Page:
European Aviation Safety Agency releases proposals for regulating drones in Europe

October 9, 2015 |

Last month the European Aviation Safety Agency (EASA) has released a discussion paper titled Proposal to create common rules for operating drones in Europe in which it sets out 33 proposals for the use of drones. As is often the way with EU regulations the proposals are comprehensive.  It does however address issues of privacy and other intrusion by the drones while allowing the technology to develop.

In summary the proposals are:

Proposal 1: Regulate commercial and non?commercial operations as the same drone might be used for both commercial and non?commercial activities.
Proposal 2: Three categories :
  • ‘Open’ category (low risk): safety  through operations limitations, compliance with industry standards, and the requirement to have certain functionalities and a minimum set of operational rules. Enforcement mainly by the police.
  • ‘Specific’ category (medium risk): authorisation by a national aviation authority (NAA) possibly assisted by a Qualified Entity (QE) following a risk assessment performed by the operator.
  • ‘Certified’ category (higher risk): requirements comparable to those for manned aviation.
Proposal 3: Member States (EASA MS) designate the responsible authorities for the enforcement of the regulations. Not to include into the EU aviation system the oversight of the ‘open’ and ‘specific’ categories.
Proposal 4: QEs to be approved and audited by the NAAs or the Agency to ensure their adherence to
common rules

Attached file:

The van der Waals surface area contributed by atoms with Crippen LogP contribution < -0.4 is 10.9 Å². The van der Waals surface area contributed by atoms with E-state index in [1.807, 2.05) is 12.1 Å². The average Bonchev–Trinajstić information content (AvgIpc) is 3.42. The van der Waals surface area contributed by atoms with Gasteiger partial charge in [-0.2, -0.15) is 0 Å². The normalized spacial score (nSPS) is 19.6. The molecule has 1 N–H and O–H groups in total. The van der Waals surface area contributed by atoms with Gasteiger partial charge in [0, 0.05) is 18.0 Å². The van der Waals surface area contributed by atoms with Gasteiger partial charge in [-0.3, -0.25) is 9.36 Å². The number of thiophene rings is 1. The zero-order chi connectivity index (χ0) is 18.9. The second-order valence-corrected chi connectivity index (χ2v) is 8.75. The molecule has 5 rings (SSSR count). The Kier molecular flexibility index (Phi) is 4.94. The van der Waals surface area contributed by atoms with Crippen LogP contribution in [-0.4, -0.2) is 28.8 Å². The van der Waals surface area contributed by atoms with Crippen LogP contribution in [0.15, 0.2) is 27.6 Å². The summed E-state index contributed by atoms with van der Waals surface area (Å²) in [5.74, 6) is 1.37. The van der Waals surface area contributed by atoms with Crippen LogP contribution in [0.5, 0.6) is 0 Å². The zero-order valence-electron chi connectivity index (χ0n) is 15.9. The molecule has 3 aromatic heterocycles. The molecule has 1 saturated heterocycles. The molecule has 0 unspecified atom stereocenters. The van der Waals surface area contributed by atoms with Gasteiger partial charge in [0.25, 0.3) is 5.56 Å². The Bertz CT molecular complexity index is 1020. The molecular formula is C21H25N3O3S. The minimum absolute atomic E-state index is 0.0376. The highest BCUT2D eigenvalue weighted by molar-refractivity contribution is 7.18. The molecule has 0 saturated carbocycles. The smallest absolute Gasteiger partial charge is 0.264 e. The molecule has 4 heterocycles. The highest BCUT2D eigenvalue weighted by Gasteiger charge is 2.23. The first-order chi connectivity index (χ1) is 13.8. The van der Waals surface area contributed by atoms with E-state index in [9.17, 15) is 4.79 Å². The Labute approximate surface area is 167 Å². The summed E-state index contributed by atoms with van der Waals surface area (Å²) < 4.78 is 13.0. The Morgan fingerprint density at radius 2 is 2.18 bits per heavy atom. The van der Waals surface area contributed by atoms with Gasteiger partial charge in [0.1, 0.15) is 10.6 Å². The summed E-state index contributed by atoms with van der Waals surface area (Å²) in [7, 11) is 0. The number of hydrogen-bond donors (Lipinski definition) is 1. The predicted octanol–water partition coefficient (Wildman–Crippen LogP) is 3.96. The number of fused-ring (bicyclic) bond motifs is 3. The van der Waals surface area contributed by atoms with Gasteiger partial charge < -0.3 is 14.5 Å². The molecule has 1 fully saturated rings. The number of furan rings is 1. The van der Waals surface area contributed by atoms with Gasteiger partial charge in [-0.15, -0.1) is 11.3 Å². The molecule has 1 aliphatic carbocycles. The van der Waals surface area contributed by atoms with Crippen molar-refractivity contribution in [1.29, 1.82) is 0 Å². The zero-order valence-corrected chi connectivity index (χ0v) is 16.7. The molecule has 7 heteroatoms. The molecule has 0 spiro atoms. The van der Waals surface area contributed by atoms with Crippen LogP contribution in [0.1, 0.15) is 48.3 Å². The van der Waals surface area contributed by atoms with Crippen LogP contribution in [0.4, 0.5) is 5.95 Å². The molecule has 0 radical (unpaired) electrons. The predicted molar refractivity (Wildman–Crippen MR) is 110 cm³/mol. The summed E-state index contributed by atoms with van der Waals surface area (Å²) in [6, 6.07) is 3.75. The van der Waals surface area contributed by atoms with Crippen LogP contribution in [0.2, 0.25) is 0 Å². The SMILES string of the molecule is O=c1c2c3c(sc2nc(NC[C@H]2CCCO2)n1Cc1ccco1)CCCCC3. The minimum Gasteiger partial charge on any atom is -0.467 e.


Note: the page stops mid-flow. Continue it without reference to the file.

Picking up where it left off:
Proposal 5:‘Open’ category operation is small drones under direct visual line of sight with an MTOM of less than 25 kg operated within safe distance from persons on the ground and separated from other air space users.
Proposal 6: Mandate geo?fencing (areas in which drones cannot fly by software design or otherwise) and identification for certain drones and operation areas.
Proposal 7: To ensure safety, environmental protection, and security and privacy, the competent authorities can define ‘no?drone zones’ where no operation is allowed without authority approval, and ‘limited?drone zones’ where drones must provide a function to enable easy identification and automatic limitation of the airspace they can enter and should have a limited mass.
Proposal 8:Standards for identification and geo?fencing functions endorsed by the Agency and could be referenced in the market regulations to ensure harmonisation at technical level and enable manufacturers to develop adequate equipment and to declare compliance with these standards.
Proposal 9:A defined data format (e.g. for map data) that should be used to provide the information in an open web interface. This information could be made available through service providers, presented through a smart phone app, or directly uploaded to the drone.
Proposal 10: Manufacturers and importers of drones to comply with the applicable product safety Directive, and will have to issue information to respective customers on operational limitations applicable to the ‘open’ category. The market regulations will be applicable to smaller drones and an upper threshold needs to be established.
Proposal 11: Product safety directive and related standards will be developed with the involvement of the Agency defining the safety characteristics  appropriate for the category and subcategory of the drone.
Proposal 12: All drone operations in the ‘open’ category conducted within the defined limitations:
  • Only flights in direct visual line of sight of the pilot are allowed.
  • Only drones with a maximum take?off mass below 25 kg are allowed.
  • No operation of drones in ‘no?drone zones’ is permitted.
  • Drones operating in ‘limited?drone zones’ must comply with the applicable limitations.
  • The pilot is responsible for the safe separation from any other airspace user(s) and shall give right of way to any other airspace user(s).
  • A drone in the ‘open’ category shall not operate at an altitude exceeding 150 m above the ground or water.
  • The pilot is responsible for the safe operation and safe distance from uninvolved persons and property on the ground and from other airspace users and shall never fly the drone above crowds (> 12 persons).

Proposal 13: For any drone operation over 50 m above ground, basic aviation awareness shall be required for the pilot.

Proposal 14:Create three subcategories in the ‘open’ category: